Friday, April 4, 2014

Family Friends Friday: Close Enough to Kin

So I wanted to tell you more about identifying some of the photographs in Aunt Ivy's album with the help of family friends.

In a lot of ways, the people I have interacted with are almost close enough to kin. I mentioned Frances Sizemore as my genealogy mentor and friend. Her husband's great grandfather and my second great-grandmother were siblings, making us...third cousins one generation removed (see this link here for help determining cousin relationships). Frances herself was a first cousin to my dad's first cousin, Inez. But the connection between them was on Inez's father's side while my dad and Inez were cousins on her mother's side. That did not make us blood-related to or cousins in any way, but I will say close enough to kin. I guess you could say we were what is called "fictive kin," a term sometimes used in foster care and adoption. Wikipedia says fictive kinship is a term used by anthropologists and others that are social ties not based on blood or marriage ties. It could be debated that there were marriage ties between Frances and I, but I'm not going to argue the case either way. Frances and I were connected: we corresponded for years, wrote a book together and my young daughters and I even stayed with her on a trip to Kentucky once. I was very saddened when I heard of her passing and can remember reading the letter upstairs in my room and hearing her voice in my head saying, "We're young for such a short time, but old for so long."

Elsie was another cousin of Frances's. My ties with Elsie are even more tenuous but I'm gonna say close enough at this point anyway. The description of the blogging prompt at for Family Friends Friday states that these people "are often not only an important part of our families but also important sources of genealogical information to us as the keepers of the family history."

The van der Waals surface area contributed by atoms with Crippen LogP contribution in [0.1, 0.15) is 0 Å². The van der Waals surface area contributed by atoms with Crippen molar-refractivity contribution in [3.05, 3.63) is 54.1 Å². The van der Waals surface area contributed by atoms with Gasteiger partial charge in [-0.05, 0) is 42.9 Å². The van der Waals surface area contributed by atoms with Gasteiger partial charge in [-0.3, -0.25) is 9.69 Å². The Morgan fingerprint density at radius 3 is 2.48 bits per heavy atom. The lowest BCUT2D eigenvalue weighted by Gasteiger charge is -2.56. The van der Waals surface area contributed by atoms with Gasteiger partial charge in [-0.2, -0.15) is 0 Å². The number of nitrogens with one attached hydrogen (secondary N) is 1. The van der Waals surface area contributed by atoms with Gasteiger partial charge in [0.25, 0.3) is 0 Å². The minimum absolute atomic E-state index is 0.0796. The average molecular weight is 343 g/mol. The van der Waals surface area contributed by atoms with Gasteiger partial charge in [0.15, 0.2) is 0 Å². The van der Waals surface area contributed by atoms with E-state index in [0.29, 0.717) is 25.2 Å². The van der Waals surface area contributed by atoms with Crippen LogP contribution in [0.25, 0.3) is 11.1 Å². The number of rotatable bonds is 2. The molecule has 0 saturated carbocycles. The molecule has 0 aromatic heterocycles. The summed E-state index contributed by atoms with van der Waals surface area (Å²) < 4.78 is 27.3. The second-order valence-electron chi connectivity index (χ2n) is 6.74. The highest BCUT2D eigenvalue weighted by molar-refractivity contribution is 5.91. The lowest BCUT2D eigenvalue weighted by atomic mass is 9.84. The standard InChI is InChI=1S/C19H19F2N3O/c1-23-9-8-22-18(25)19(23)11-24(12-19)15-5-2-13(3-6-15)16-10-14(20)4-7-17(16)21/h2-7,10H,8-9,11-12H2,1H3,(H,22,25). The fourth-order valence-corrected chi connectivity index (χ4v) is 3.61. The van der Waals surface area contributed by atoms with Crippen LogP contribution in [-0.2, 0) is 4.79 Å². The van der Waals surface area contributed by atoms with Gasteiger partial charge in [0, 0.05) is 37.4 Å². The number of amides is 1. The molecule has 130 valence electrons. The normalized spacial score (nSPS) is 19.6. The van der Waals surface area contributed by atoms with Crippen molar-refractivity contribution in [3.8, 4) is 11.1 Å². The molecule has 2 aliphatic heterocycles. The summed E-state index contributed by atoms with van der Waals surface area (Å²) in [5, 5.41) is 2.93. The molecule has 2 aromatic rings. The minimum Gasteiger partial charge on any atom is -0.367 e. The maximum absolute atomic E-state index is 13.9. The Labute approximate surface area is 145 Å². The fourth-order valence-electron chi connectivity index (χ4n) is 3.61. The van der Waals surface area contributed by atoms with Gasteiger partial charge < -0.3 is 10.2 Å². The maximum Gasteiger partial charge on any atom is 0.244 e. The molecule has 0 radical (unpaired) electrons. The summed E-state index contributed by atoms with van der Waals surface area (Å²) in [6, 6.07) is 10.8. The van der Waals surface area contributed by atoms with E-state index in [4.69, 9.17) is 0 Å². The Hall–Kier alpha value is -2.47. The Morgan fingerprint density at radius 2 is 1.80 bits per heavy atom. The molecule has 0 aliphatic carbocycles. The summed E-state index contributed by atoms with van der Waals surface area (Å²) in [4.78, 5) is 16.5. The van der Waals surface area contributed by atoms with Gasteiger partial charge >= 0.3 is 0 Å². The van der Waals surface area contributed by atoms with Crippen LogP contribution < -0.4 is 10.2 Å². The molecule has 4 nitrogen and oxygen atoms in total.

And Elsie has been at least that for me. I was delighted to hear of her detailed identification of the following photo found in Aunt Ivy's album.

With the help of her Uncle Frank, Elsie was able to share the following with me:

The one of the three girls was made in 1909.  L to R, they are Allie Church,
Mamie Diuguid, and Jessie Church.  Mamie is Frances' mother and daughter of
George Marshall and Henry Ada Diuguid.  The two Church girls are thought to
be Diuguid cousins from the Calloway County, Kentucky area. In this photo,
Aunt Mamie is wearing a new bracelet that her future husband, Marvin
Freeman, had given her.”

By tracking down family connections, I was able to get the names, the date and wonderful details that went along with the photograph. 

If you have old photographs that are unidentified, I urge you to make it a point to try and find someone who might be able to help. It can be worth the time to discover more family stories and bring them to light. I'll share more of my discoveries in another post. 


  1. It's always so exciting when a photo finally gets identified. One of my problems is that having identified some photos many long years ago I relied on my memory and didn;t write it down straight away. That was a bad mistake to make because now with some of them I really do need to start again in trying to find someone who can identify them.

  2. Yes! It's surprising how you lose details over the years with your own memory! Thanks for your comment and good luck in your future identification projects :)